23. Factors in Multi-Drug Resistant•Antibiotics in preceding 90 days•Current hospitalization of 5 days or more•High frequency of antibiotic resistance in community or specific hospital unit•Immunosuppressive disease and/or therapy•Presence of risk factors for HCAP (Health Care AssociatedPneumonia) -Hospitalized for ≥ 2 days in the preceding 90 days -Residence in Nursing Home/Extended Care facility -Home Infusion Therapy (including antibiotics) -Chronic Dialysis within 30 days -Home Wound Care -Family Member with Multi-Drug Resistant Pathogen (Amer J Resp Crit Care
24. The Septic PatientEarly Goal Directed Disposition Therapy Recognition Labs and ResuscitationDiagnositics Antibiotics
25. Resuscitation Guidelines Normo-tensive patients, may have hypoperfusion or ―cryptic-shock‖. Check a lactate. Hypotension—often reversed with aggressive fluid replacement Initial boluses of 1000ml with goals of: MAP >65mmHg Urine Output >0.5 ml/kg/hr CVP 8-12mmHg Initiate 20cc/kg fluid bolus or 1 Liter—over 30 min Do not withhold fluid resuscitation EVEN IF the patient has renalfailure or CHF. Studies show that intubation is better than under-resuscitating!
26. Resuscitation Guidelines:Central Venous Lines Central Venous Line Uses  Place if the patient continues to remain hypotensive and requires pressors  Can be used in an ICU setting to monitor Central Venous Pressures  Allows for fluid, pressors and antibiotic administration simultaneously Central Venous Line Principles  Does not include a PICC Line, Power Port or Porta-Cath  Place under sterile technique
27. The Septic PatientEarly Goal Directed Disposition Therapy Recognition Labs and ResuscitationDiagnositics Antibiotics
28. Resuscitation: The First LinePressorsNorepinephrine and Dopamine Norepinephrine (First Line)  Increases BP & vascular resistance without changing cardiac output  Produces a reflex bradycardia in response to the increase in MAP  Decrease in Cardiac O2 consumption Dopamine (First Line)  Positive inotropic and chronotropic effects  Increases cardiac output with minimal effect on vascular resistance  Increases cardiac oxygen requirements  can potentiate dysrhythmias Second Line Therapy: Vasopressin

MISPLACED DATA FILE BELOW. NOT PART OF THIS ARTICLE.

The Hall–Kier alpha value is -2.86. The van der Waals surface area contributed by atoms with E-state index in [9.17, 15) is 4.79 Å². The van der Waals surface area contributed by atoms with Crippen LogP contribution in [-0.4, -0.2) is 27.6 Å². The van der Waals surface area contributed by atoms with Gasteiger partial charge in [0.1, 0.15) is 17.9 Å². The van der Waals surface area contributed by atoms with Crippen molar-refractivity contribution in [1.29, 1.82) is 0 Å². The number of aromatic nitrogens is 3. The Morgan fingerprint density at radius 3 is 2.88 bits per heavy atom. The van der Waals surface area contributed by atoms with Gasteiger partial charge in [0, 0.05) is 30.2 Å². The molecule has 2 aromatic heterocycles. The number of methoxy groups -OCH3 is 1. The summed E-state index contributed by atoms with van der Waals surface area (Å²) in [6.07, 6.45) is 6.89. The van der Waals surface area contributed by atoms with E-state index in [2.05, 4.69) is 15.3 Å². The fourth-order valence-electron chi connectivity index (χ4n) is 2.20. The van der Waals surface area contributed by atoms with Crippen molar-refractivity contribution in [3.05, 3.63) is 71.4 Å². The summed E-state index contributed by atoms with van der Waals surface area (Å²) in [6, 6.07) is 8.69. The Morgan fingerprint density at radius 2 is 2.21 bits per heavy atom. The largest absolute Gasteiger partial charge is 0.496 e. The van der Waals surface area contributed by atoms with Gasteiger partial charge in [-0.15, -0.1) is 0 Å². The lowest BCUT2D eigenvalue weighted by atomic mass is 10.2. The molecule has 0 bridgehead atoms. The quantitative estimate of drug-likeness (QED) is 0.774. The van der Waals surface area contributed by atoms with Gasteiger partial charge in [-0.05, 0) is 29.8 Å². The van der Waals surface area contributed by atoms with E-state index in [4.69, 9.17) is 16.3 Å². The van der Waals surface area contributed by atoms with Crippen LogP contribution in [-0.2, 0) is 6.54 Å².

29. Disposition: Floor, Telemetry orICU Does the patient have potential for respiratory compromise? Has the patient been stabilized? Does the patient require pressors or repetitive fluid boluses?
30. A Quick Review of the Protocol1. Lactate Levels: If you suspect sepsis order the levels.2. Blood Cultures/Urine Cultures- Always order 2 blood cultures and a urine culture prior to antibiotics.3. Antibiotics- Rapid administration of appropriate antibiotics4. Resuscitation- Every patient (regardless of CHF, renal status, respiratory status) should receive a 20cc/kg NS bolus or 1000 cc NS initial bolus for hypotension (MAP less than 65).5. Pressors- If the patient continues to be hypotensive after 2L of NS boluses, pressors should be started with Neosynephrine and/or Dopamine as first-line.6. Central Line Therapy- If a patient continues to be hypotensive after fluid boluses and pressors are necessary, a central line must be started. If you are uncomfortable with starting a central line, please consult surgery early.
31. Goals of Therapy Resuscitation Goals  NS Bolus: At least 1000cc or 20cc/kg initially for hypotension  Start pressors for refractory hypotension  Central Line Obtain appropriate cultures Antibiotics Lactate Levels for ALL septic patients Improve patient survival